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Liberalisation of Asean’sFinancial Services Sector

EU Private Sector Perspectives:
Liberalisation of   Asean’sFinancial Services Sector

  •  Pascal Kerneis,  Managing Director of the European Services Forum
From Europe’s perspective and considering the success of its own economic integration project the recent decision by Asean member countries to accelerate their economic union by bringing forward the inception date of the Asean Economic Community (AEC) from 2020 to 2015 is a positive, not least for the competitiveness and continued development of the regions economies. Intra-Asean trade has, according to a previous article in this magazine, doubled to $300 Billion in the last decade.

At least as important for the Community’s economic prosperity is the level of ambition among Asean governments to bolster foreign trade with partners including among others, Europe. Putting forward substantive new commitments at the World Trade Organization (WTO) to reduce external trade barriers in key sectors like financial services would go a long way to accomplishing this goal.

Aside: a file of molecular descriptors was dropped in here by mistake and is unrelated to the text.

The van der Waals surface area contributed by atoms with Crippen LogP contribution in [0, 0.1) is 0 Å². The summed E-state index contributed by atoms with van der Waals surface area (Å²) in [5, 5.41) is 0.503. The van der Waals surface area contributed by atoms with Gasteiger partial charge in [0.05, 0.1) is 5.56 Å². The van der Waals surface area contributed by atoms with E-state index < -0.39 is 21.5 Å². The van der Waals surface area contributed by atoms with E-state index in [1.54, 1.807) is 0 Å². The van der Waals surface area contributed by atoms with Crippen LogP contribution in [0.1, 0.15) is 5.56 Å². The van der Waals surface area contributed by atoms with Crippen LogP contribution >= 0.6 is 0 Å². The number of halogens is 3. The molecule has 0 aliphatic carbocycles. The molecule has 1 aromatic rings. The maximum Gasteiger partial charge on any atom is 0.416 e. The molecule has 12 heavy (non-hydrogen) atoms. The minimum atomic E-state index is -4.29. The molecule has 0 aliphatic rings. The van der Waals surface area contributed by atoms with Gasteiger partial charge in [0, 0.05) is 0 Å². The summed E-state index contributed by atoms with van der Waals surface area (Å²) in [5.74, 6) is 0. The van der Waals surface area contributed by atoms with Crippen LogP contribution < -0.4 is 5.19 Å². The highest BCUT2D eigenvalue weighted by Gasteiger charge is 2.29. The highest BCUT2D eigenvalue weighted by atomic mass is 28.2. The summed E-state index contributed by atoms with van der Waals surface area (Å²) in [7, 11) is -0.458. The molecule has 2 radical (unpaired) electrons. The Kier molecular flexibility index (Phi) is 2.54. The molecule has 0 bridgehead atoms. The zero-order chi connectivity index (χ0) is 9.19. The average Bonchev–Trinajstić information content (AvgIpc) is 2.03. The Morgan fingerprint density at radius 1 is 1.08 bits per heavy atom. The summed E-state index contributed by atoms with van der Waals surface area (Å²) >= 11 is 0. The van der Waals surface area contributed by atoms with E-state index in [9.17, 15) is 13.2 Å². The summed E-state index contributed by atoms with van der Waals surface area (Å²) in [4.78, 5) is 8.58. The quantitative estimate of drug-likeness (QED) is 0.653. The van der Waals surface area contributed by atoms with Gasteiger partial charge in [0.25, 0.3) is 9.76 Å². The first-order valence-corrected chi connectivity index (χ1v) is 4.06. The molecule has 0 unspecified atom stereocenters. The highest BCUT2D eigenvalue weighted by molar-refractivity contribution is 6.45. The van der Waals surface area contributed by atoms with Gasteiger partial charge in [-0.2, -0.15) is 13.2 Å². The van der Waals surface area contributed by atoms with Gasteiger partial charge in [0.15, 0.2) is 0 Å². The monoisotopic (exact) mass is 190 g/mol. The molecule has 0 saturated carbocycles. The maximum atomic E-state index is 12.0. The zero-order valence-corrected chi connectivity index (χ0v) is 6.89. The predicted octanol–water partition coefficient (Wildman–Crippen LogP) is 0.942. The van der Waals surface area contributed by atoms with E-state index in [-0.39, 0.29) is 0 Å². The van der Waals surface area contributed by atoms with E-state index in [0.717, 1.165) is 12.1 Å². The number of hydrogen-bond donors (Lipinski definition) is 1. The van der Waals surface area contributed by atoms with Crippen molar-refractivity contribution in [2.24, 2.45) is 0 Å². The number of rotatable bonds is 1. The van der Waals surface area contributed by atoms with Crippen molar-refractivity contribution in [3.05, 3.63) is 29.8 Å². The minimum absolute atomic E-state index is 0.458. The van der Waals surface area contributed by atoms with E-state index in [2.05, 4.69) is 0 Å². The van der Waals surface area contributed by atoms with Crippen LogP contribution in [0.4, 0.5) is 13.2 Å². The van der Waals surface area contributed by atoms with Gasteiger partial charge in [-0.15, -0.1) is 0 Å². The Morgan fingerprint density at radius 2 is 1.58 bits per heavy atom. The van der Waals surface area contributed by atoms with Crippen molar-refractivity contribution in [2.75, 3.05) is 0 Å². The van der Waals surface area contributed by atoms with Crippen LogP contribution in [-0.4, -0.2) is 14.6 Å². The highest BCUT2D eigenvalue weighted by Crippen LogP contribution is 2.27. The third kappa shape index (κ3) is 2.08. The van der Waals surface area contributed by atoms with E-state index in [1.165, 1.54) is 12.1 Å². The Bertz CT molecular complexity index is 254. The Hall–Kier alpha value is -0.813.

One important catalyst for continued economic growth in the Asean community is access to a full range of financial services and it is here that European businesses have a lot to offer. Not only can European financial service providers bring with them new outlets for domestic savings and

valuable know-how that is transferable to domestic firms, but also foreign capital that can be put to work in order to help finance pension schemes and long term infrastructure projects in areas such as roads, bridges, ports, water and sanitation, and energy.

When able to compete in a level playing field environment, foreign financial companies also enhance the competition on the domestic market and bring innovation. Foreign banks and insurers can thus offer to the domestic consumers either better pricing, new choice in financial services, better quality.